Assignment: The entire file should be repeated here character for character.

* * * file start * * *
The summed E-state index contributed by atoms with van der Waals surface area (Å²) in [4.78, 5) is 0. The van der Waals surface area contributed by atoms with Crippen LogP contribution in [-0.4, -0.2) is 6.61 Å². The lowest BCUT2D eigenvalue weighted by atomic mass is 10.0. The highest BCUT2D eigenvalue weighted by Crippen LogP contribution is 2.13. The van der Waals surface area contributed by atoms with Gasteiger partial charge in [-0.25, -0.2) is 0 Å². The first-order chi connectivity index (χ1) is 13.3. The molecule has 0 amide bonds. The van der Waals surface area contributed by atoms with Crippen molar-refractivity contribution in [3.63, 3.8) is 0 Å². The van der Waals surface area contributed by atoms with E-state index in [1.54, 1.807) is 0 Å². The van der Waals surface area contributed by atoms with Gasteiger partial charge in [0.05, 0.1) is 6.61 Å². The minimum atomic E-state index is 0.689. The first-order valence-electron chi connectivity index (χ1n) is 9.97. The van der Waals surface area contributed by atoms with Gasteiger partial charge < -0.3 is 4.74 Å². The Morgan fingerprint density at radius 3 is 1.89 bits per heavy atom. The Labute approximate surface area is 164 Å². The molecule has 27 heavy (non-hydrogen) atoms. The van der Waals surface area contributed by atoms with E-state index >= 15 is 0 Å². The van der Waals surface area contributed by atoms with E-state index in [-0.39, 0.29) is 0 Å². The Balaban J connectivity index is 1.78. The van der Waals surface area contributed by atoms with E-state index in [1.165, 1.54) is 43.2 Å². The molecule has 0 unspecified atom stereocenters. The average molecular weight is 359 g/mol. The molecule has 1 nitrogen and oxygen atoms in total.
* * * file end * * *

The summed E-state index contributed by atoms with van der Waals surface area (Å²) in [4.78, 5) is 0. The van der Waals surface area contributed by atoms with Crippen LogP contribution in [-0.4, -0.2) is 6.61 Å². The lowest BCUT2D eigenvalue weighted by atomic mass is 10.0. The highest BCUT2D eigenvalue weighted by Crippen LogP contribution is 2.13. The van der Waals surface area contributed by atoms with Gasteiger partial charge in [-0.25, -0.2) is 0 Å². The first-order chi connectivity index (χ1) is 13.3. The molecule has 0 amide bonds. The van der Waals surface area contributed by atoms with Crippen molar-refractivity contribution in [3.63, 3.8) is 0 Å². The van der Waals surface area contributed by atoms with E-state index in [1.54, 1.807) is 0 Å². The van der Waals surface area contributed by atoms with Gasteiger partial charge in [0.05, 0.1) is 6.61 Å². The minimum atomic E-state index is 0.689. The first-order valence-electron chi connectivity index (χ1n) is 9.97. The van der Waals surface area contributed by atoms with Gasteiger partial charge < -0.3 is 4.74 Å². The Morgan fingerprint density at radius 3 is 1.89 bits per heavy atom. The Labute approximate surface area is 164 Å². The molecule has 27 heavy (non-hydrogen) atoms. The van der Waals surface area contributed by atoms with E-state index >= 15 is 0 Å². The van der Waals surface area contributed by atoms with E-state index in [-0.39, 0.29) is 0 Å². The Balaban J connectivity index is 1.78. The van der Waals surface area contributed by atoms with E-state index in [1.165, 1.54) is 43.2 Å². The molecule has 0 unspecified atom stereocenters. The average molecular weight is 359 g/mol. The molecule has 1 nitrogen and oxygen atoms in total.